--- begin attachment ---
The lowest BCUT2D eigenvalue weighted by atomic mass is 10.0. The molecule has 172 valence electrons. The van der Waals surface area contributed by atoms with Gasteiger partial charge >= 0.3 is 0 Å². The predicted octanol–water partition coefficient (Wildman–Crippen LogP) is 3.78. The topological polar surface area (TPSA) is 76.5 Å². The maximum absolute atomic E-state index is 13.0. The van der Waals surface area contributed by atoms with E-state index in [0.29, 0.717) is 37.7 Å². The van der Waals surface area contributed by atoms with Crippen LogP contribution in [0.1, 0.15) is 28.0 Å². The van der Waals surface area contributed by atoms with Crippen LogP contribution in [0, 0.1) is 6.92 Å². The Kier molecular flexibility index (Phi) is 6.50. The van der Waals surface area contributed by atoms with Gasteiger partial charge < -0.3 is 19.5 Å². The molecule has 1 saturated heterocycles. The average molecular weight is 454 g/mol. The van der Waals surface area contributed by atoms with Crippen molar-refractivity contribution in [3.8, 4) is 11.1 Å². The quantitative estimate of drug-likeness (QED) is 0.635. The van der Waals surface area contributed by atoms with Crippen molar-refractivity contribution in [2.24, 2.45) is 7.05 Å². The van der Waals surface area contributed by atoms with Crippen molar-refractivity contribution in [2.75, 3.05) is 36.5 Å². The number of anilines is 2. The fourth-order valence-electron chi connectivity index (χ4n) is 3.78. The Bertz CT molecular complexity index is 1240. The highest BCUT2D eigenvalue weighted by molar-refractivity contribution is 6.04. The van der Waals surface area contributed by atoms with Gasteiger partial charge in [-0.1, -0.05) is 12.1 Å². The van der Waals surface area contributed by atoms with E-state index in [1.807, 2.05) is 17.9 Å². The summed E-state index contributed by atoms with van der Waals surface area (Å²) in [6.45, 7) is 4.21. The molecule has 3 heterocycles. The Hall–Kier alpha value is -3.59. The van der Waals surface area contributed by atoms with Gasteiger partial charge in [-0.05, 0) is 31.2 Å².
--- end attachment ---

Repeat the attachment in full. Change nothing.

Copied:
The lowest BCUT2D eigenvalue weighted by atomic mass is 10.0. The molecule has 172 valence electrons. The van der Waals surface area contributed by atoms with Gasteiger partial charge >= 0.3 is 0 Å². The predicted octanol–water partition coefficient (Wildman–Crippen LogP) is 3.78. The topological polar surface area (TPSA) is 76.5 Å². The maximum absolute atomic E-state index is 13.0. The van der Waals surface area contributed by atoms with E-state index in [0.29, 0.717) is 37.7 Å². The van der Waals surface area contributed by atoms with Crippen LogP contribution in [0.1, 0.15) is 28.0 Å². The van der Waals surface area contributed by atoms with Crippen LogP contribution in [0, 0.1) is 6.92 Å². The Kier molecular flexibility index (Phi) is 6.50. The van der Waals surface area contributed by atoms with Gasteiger partial charge < -0.3 is 19.5 Å². The molecule has 1 saturated heterocycles. The average molecular weight is 454 g/mol. The van der Waals surface area contributed by atoms with Crippen molar-refractivity contribution in [3.8, 4) is 11.1 Å². The quantitative estimate of drug-likeness (QED) is 0.635. The van der Waals surface area contributed by atoms with Crippen molar-refractivity contribution in [2.24, 2.45) is 7.05 Å². The van der Waals surface area contributed by atoms with Crippen molar-refractivity contribution in [2.75, 3.05) is 36.5 Å². The number of anilines is 2. The fourth-order valence-electron chi connectivity index (χ4n) is 3.78. The Bertz CT molecular complexity index is 1240. The highest BCUT2D eigenvalue weighted by molar-refractivity contribution is 6.04. The van der Waals surface area contributed by atoms with Gasteiger partial charge in [-0.1, -0.05) is 12.1 Å². The van der Waals surface area contributed by atoms with E-state index in [1.807, 2.05) is 17.9 Å². The summed E-state index contributed by atoms with van der Waals surface area (Å²) in [6.45, 7) is 4.21. The molecule has 3 heterocycles. The Hall–Kier alpha value is -3.59. The van der Waals surface area contributed by atoms with Gasteiger partial charge in [-0.05, 0) is 31.2 Å².